Pope Francis is wrong in appealing for aid to sea of refugees; this is actually a Muslim invasion of Europe, says Hungarian bishop

A Hungarian policeman observes refugees as they wait for buses in a makeshift camp at a collection point in the village of Roszke, Hungary, on Sept. 7, 2015.Reuters

Pope Francis, the head of the Roman Catholic Church, received on Monday an extraordinary rebuff from the top Catholic leader in southern Hungary, Bishop Laszlo Kiss-Rigo, who said the pontiff was wrong in saying that Catholics had a moral duty to help the hundreds of thousands of Middle Eastern refugees streaming into Europe.

"They're not refugees. This is an invasion," said Kiss-Rigo. "They come here with cries of 'Allahu Akbar.' They want to take over."

Europe is being overwhelmed by non-believers posing as refugees who pose a serious threat to the continent's "Christian, universal values," he said.

The bishop is not alone in his doubts and fears on the wave of Arabic-speaking foreigners crossing into European borders. Hungary's Prime Minister Viktor Orban also sees the flow of migrants as a threat to predominantly Christian Europe.

At the risk of drawing global scorn, Orban has taken steps to try and halt the exodus of refugees mostly coming from Syria. He has restricted the flow of refugees, even throwing some of them into prison.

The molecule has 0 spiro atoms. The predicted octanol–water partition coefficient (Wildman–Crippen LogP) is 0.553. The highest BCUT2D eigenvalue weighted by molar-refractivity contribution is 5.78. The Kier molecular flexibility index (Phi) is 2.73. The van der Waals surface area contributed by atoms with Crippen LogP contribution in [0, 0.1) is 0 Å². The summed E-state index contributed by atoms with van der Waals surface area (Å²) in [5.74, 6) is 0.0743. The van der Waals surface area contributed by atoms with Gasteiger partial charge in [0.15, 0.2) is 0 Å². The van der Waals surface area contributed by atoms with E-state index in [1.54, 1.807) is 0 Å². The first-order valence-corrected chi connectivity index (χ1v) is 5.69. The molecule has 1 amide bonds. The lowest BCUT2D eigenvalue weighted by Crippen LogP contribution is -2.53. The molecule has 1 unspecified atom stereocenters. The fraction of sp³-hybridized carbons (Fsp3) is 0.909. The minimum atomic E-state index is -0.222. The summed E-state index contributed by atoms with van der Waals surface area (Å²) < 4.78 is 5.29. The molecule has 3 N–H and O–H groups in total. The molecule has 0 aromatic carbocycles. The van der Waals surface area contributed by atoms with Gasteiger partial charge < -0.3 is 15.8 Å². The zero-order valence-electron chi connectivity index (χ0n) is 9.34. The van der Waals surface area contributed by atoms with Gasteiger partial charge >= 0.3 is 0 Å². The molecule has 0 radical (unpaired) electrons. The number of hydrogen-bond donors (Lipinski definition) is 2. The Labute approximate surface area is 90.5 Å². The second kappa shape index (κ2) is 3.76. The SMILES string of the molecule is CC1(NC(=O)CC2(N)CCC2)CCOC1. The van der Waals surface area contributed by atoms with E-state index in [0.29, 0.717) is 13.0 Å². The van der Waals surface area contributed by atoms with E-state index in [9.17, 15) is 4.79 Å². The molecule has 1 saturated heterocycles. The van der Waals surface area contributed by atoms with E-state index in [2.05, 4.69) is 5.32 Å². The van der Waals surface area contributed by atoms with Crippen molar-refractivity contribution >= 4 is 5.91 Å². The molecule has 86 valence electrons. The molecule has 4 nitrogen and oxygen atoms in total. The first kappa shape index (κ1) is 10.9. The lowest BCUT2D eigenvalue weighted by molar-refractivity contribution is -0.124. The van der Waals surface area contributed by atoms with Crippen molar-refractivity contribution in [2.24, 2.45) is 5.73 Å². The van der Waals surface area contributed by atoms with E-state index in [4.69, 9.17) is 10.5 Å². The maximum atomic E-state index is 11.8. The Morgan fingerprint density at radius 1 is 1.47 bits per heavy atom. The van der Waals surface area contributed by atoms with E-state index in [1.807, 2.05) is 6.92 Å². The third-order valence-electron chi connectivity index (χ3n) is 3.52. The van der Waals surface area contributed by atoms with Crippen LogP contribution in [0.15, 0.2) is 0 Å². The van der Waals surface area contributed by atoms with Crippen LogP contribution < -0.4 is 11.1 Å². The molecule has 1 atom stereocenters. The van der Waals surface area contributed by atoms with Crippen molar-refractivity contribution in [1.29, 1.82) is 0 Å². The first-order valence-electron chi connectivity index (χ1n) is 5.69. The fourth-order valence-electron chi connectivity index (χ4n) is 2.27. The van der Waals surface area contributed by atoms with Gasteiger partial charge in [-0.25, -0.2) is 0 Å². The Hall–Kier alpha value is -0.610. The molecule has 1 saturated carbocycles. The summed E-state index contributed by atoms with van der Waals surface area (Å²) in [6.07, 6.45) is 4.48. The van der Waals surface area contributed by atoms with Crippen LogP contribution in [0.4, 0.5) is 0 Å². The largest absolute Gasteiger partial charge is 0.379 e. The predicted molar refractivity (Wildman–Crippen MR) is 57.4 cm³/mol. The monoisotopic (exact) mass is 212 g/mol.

"I'm in total agreement with the prime minister," Kiss-Rigo said in an interview by the Washington Post on Monday.

The bishop said the many of the so-called refugees do not deserve assistance because they "have money."

They leave garbage along their path and refuse the food offered them by humanitarian workers, said Kiss-Rigo, who has been serving for nine years as bishop for southern Hungary, a region where some 800,000 Catholics live.

"Most of them behave in a way that is very arrogant and cynical," he said.

Kiss-Rigo said Pope Francis is greatly misinformed about what is really happening. He "doesn't know the situation," he said.

Earlier, the pope spoke before pilgrims and tourists in St. Peter's Square, appealing to parishes, convents and monasteries across Europe to be "neighbours" to the refugees.

"Faced with the tragedy of tens of thousands of refugees who are fleeing death by war and by hunger, and who are on a path toward a hope for life, the Gospel calls us to be neighbours to the smallest and most abandoned, to give them concrete hope," Pope Francis said.

"It's not enough to say 'Have courage, hang in there'," he added.

The Pope cited the example of Blessed Teresa of Calcutta, who was born in Albania in Europe, but went to India to take care of the poorest of the poor.

"May every parish, every religious community, every monastery, every sanctuary in Europe host a family, starting with my diocese of Rome," Francis said.

He added that two parishes in Vatican will also shelter two families of refugees. A Vatican spokesman, Rev. Ciro Benedettini, said the Vatican is now in the process of deciding which families of refugees will be hosted.

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